Antigua, steeped in history.

The sun is just peeking over the horizon here in Falmouth Harbor here in Antigua and it’s going to be a beautiful day.

We arrived here after dark on Tuesday after making the 85 mile run from St Barths.  It was a very lumpy run but compliments of a large cold front, the wind was from the west and behind us all the way.  Brenda wasn’t too pleased with the lumpy conditions nor were Bill and Maureen aboard Kalunamoo who also made the run but at least the wind was behind us the entire way.

The harbor in St Barths is very exposed to the west, as are most harbors in the Caribbean, so when the front arrived just after midnight on Tuesday morning, the wind clocked around and all the anchored boats found themselves on a lee shore.  The inner harbor is very tight there and it’s full of mega–mega yachts that spend much of the winter there.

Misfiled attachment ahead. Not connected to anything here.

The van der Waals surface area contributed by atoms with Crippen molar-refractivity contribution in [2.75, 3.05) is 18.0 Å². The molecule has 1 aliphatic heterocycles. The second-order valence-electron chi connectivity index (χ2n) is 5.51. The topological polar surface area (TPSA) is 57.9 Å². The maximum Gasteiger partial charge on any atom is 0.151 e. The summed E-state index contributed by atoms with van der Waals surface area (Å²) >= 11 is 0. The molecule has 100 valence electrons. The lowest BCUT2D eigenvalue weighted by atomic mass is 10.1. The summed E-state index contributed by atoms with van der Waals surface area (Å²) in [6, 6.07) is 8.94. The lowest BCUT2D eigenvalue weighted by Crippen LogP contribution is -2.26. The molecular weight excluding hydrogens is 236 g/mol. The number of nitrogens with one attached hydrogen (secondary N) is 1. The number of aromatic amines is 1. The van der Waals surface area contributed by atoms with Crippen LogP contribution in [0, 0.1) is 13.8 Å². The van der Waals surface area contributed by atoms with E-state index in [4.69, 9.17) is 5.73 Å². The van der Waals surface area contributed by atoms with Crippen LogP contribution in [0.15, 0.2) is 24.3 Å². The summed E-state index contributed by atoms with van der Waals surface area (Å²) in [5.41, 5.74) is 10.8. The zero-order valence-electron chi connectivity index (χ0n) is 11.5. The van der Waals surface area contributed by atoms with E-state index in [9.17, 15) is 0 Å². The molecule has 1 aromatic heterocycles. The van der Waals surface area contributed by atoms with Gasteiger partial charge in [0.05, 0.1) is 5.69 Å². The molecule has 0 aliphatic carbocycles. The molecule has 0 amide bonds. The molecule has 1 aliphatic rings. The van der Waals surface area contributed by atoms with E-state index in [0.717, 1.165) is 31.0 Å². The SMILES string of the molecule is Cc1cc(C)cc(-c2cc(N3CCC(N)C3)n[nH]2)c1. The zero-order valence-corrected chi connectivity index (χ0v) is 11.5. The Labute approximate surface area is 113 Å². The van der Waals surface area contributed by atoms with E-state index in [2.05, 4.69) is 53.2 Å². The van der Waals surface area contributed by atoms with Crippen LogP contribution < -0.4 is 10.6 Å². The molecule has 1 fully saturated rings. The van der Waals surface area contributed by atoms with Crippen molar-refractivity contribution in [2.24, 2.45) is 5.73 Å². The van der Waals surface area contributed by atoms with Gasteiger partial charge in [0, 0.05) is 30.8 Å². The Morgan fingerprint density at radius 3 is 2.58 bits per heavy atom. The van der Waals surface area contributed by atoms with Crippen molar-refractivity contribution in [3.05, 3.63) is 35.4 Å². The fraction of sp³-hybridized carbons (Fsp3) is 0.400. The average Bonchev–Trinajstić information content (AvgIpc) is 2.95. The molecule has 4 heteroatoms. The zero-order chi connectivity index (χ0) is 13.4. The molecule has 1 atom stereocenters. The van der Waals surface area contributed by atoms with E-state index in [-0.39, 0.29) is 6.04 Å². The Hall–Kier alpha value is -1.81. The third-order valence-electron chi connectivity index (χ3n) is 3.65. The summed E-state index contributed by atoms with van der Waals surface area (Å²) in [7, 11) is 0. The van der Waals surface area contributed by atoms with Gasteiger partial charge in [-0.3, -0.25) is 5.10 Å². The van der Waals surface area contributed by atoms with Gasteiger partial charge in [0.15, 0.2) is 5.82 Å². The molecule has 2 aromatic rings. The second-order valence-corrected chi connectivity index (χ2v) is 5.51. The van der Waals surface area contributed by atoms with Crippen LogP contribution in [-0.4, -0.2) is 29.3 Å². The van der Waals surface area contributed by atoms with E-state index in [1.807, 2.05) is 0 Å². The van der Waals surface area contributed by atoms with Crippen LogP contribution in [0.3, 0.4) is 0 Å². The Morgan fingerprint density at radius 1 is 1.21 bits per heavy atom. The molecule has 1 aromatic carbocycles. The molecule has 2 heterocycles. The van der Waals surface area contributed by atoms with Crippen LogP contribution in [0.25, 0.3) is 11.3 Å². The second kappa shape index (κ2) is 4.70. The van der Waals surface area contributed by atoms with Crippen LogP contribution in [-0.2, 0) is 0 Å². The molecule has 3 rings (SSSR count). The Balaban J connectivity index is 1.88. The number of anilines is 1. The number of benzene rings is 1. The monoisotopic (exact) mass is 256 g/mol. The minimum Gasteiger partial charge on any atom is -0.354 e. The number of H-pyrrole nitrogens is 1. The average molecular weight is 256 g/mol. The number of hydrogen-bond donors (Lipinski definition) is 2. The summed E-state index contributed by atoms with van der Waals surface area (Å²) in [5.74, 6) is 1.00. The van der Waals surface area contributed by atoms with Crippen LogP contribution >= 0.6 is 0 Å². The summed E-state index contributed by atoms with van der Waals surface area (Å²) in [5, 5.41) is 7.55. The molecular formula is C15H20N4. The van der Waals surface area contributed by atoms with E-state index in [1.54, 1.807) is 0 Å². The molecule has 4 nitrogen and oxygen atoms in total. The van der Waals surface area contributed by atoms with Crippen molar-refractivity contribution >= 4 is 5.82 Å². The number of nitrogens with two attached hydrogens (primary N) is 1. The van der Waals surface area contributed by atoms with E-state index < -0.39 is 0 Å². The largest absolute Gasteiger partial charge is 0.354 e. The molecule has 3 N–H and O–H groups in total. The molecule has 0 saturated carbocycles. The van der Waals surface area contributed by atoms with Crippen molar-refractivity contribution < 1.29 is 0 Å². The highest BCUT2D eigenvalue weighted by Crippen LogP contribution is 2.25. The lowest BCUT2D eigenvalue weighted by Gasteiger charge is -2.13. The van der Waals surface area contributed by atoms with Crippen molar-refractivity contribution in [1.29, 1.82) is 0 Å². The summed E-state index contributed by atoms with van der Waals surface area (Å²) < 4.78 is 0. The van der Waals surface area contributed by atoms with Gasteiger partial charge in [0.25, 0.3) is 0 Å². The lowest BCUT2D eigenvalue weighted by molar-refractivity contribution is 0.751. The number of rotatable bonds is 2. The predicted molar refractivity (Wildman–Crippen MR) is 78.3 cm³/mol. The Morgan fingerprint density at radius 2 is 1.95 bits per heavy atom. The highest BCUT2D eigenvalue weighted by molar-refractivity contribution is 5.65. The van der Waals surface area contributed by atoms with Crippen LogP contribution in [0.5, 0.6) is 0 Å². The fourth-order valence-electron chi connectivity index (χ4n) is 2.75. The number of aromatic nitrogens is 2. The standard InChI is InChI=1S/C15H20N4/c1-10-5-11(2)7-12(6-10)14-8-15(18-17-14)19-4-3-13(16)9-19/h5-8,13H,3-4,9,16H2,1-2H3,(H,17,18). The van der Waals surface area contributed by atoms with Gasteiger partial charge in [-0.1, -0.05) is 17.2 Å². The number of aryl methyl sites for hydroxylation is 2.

Anyway, as the wind shifted things got pretty chaotic in the anchorage with a number of boats dragging their anchors.  Fortunately, we didn’t have any boats close to us behaving badly although it became quite rough.  Our plan was to leave the harbor about an hour before light so I was up for a number of hours before our departure keeping an eye out for “visitors” dragging down on us.

Around dawn a squall came through bringing with it heavy rain and gusty winds but after that finally passed we got underway for Antigua.  I stayed up from about 01:30 on so I didn’t get much sleep.

Our run to Antigua began with light westerlies and we were pretty comfortable motor sailing along.   A few hours into the run I noticed a number of big boats approaching from the west with spinnakers up bearing down on us and soon realized that they were competitors in the Caribbean 600, a popular distance race that begins and ends in Falmouth harbor, where we are now.